Five Keys To Advertising Effectiveness, According To Nielsen


What is the relative contribution that a campaign’s creative and media factors might have on sales? That’s the key question recently put to the test by Nielsen Catalina Solutions (NCS) as part of a report that quantifies the impact of advertising.

NCS looked at nearly 500 CPG campaigns that ran in 2016 and in Q1 of 2017 on linear and addressable television, online digital and video, mobile, magazines and radio.

It offered five key takeaways, the biggest perhaps being the following conclusion: For large cross media campaigns, reach still comes primarily from television.

Furthermore, Nielsen Catalina Solutions makes TV look a lot rosier than digital media:

• Less than half of all campaigns are doing a good job of targeting buyers of the brand or category. Some 80% of TV campaigns are On-Buyer Target, and 31% of digital campaigns are On-Buyer Target.

• TV ads generally have consistently high-quality creative—as opposed to digital ads, which have a wider range of quality, including both much higher and much lower.

The goal of the NCS study was to understand the reach of TV and digital campaigns, and  to measure the unduplicated reach of cross media campaigns.

Nielsen examined 863 campaigns that ran on both linear TV and digital platforms and were tagged by Nielsen Total Audience Ratings (TAR) and Nielsen Digital Ad Ratings (DAR).

These included all cross-media campaigns that ran in Q4 2016 and Q1 2017, regardless of vertical or television network. While the intended targets for these campaigns varied, the reach curve for these analyses are shown for people 13+.

Commenting on the top-line findings, Nielsen Catalina Solutions said, “We tend to think of advertising as an incredibly stable industry. Ad expenditures rise and fall with the economy but have hovered around 1.5% of GDP for nearly a century. But, we stand at a critical juncture. People are splitting their time among more media platforms than ever before—TV, of course, but also digital, mobile, radio, over-the-top, social, magazines, etc.—and thousands of new brands are launched every year to com-pete for attention and hard-earned dollars. It’s become an enormous jigsaw puzzle for advertisers to reach consumers convincingly.”

Meanwhile, research and measurement tools have progressed by leaps and bounds, and NCS notes, “Many advertisers today expect complete accountability for their ad investments.”

That said, NCS had a clear purpose for its work.

“The project was created to prove that advertising not only works, but works well, and can be as accountable to sales as other elements in the marketing mix,” it says. “Promotion, for instance, had been gaining much traction until the last two years, when the tide was stemmed and advertising began to regain a small bit of share back. If the ad industry wants to really grow its share in the mix, it needs to demonstrate a strong return on investment and the ability to capitalize on the latest tools, technologies and best practices.”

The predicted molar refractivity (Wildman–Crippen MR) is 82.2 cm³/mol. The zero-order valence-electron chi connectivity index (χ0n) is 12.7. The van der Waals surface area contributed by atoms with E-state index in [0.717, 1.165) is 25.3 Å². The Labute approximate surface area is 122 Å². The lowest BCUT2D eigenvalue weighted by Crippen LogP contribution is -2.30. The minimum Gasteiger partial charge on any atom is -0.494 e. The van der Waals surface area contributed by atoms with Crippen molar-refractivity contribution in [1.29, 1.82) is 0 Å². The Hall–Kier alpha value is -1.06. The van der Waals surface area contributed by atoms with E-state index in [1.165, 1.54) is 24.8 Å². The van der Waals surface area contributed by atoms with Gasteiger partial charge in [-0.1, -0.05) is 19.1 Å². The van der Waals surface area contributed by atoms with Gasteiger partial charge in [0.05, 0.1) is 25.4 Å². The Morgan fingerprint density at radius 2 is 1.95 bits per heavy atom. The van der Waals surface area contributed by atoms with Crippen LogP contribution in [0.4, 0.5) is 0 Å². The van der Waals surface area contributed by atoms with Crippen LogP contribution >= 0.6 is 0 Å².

“The mantra for digital reach has been that digital extends the reach of television,” NCS says, referring to Figure G above, which shows that “this is not true for television campaigns with lower reach.”

As Nielsen notes, random duplication estimates the contribution one medium can have on another if the audiences are randomly duplicated.

“Instead of digital delivering non-TV viewers, the reach of the combined media is consistently lower than random for campaigns with less than 60% reach,” NCS says. “One would expect the opposite if digital were extending reach. It isn’t until the campaigns are very large (over 60%) that we see the combination of digital and TV deliver both higher and lower than random reach. In other words, when digital campaigns are ‘large,’ meaning reach that is greater than 60%, we see that digital does sometimes add incremental reach.”


How can media use this information to improve its advertising?

• Be accountable to sales—measure, measure, measure—or lose the dollars.

• Rethink your targeting approach—there’s a lot of room for improvement, and big potential payoffs.

• Pay attention to the quality of your creative, especially for digital ads. Getting it right can increase digital ROAS significantly.

• Test and optimize your digital creative; use TV strategically tobuild reach; don’t assume that targeting is working.

• TV creative is generally good (but don’t lower your expectations and make sure you continue to test them thoroughly); TV is still the best way to get reach (despite a fragmented landscape); don’t assume that age and gender are the only games in town.

• Study your consumers’ buying patterns, and time your media exposures to be delivered within 48 hours of an anticipated purchase occasion.